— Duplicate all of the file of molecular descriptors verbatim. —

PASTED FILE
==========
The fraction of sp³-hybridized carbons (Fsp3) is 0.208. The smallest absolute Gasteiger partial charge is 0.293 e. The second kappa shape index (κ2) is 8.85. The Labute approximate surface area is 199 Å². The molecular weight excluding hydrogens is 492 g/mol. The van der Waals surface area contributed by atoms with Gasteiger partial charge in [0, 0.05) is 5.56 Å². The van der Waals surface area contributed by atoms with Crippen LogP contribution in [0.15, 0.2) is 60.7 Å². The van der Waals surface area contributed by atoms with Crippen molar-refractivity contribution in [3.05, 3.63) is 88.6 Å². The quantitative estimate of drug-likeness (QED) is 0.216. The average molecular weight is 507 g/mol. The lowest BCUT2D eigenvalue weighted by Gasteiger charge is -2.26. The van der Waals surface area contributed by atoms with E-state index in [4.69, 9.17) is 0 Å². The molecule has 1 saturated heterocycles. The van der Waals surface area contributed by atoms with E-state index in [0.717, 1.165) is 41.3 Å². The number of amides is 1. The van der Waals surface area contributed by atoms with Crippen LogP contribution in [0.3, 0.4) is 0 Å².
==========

The fraction of sp³-hybridized carbons (Fsp3) is 0.208. The smallest absolute Gasteiger partial charge is 0.293 e. The second kappa shape index (κ2) is 8.85. The Labute approximate surface area is 199 Å². The molecular weight excluding hydrogens is 492 g/mol. The van der Waals surface area contributed by atoms with Gasteiger partial charge in [0, 0.05) is 5.56 Å². The van der Waals surface area contributed by atoms with Crippen LogP contribution in [0.15, 0.2) is 60.7 Å². The van der Waals surface area contributed by atoms with Crippen molar-refractivity contribution in [3.05, 3.63) is 88.6 Å². The quantitative estimate of drug-likeness (QED) is 0.216. The average molecular weight is 507 g/mol. The lowest BCUT2D eigenvalue weighted by Gasteiger charge is -2.26. The van der Waals surface area contributed by atoms with E-state index in [4.69, 9.17) is 0 Å². The molecule has 1 saturated heterocycles. The van der Waals surface area contributed by atoms with E-state index in [0.717, 1.165) is 41.3 Å². The number of amides is 1. The van der Waals surface area contributed by atoms with Crippen LogP contribution in [0.3, 0.4) is 0 Å².